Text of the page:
Civilian casualties of the war in Afghanistan rose to record levels for the seventh year in row in 2015, as violence spread across the country in the wake of the withdrawal of most international troops, the United Nations reported on Sunday.
At least 3,545 noncombatants died and another 7,457 were injured by fighting last year in a 4-percent increase over 2014, the international organization said in its annual report on civilian casualties.
"The harm done to civilians is totally unacceptable," Nicholas Haysom, the head of the U.N. Assistance Mission in Afghanistan, said in a statement.
Increasingly desperate fighting between Western-backed government forces and insurgent groups meant more noncombatants are being caught in the crossfire, investigators wrote.
Ground engagements were the leading cause of civilian casualties at 37 percent, followed by roadside bombs at 21 percent and suicide attacks at 17 percent.
Women and children were especially hard hit, as casualties among women spiked 37 percent while deaths and injuries increased 14 percent among children.
Casualties attributed to pro-government security forces jumped 28 percent compared to 2014, for 15 percent of the total.
A 9-percent rise in civilian casualties caused by international military forces was attributed largely to a U.S. air strike in October on a Doctors Without Borders hospital that killed 42 staff, patients, family members and injured another 43.
Overall 103 civilians were killed and 67 wounded by foreign forces last year, the report found.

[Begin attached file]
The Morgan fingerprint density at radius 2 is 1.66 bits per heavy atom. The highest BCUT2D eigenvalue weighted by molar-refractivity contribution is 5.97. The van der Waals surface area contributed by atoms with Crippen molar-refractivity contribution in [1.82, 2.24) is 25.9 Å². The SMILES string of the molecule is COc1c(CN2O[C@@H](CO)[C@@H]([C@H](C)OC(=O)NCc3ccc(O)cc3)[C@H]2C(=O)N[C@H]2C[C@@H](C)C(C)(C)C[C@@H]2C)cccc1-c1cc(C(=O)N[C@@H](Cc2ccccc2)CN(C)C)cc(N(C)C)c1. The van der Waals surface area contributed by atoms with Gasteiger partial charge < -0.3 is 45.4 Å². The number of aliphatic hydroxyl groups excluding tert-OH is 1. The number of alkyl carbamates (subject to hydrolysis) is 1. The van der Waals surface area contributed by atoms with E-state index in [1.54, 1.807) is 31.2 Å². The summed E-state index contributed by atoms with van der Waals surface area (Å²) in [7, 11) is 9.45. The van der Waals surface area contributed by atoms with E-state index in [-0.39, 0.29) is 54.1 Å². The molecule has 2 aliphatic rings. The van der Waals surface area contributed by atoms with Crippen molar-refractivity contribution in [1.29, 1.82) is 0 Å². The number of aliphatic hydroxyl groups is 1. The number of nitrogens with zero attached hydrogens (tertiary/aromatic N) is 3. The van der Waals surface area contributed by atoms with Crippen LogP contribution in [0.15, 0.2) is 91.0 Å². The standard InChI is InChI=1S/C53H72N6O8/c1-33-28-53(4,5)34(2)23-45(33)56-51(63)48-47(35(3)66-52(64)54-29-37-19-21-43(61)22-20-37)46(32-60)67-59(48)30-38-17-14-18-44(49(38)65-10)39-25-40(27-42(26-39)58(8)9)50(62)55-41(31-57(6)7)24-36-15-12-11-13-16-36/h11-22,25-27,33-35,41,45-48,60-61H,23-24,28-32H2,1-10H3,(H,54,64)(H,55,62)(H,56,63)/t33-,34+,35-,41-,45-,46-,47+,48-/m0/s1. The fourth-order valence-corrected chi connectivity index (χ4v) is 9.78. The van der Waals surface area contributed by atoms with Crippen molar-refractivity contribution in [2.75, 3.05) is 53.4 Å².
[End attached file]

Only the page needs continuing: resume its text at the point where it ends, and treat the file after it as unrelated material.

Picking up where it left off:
As in past years, insurgent groups like the Taliban were blamed for the majority of civilian deaths and injuries, at 62 percent. Investigators accused insurgents of increasingly using tactics that "deliberately or indiscriminately" caused harm to civilians.
Residents in the north and south were particularly hard hit as Afghan security forces struggled to hold off resurgent Taliban offensives in Kunduz and Helmand provinces, among other areas.
"The report references commitments made by all parties to the conflict to protect civilians, however, the figures documented in 2015 reflect a disconnect between commitments made and the harsh reality on the ground," said Danielle Bell, director of the U.N. human rights program in Afghanistan.
"The expectation of continued fighting in the coming months combined with the current levels of civilian casualties, demonstrate the critical need for immediate steps to be taken by all parties to the conflict to prevent harm to civilians," she said.
Since the United Nations began systematically recording civilian casualties in Afghanistan in 2009, it has documented nearly 59,000 deaths and injuries.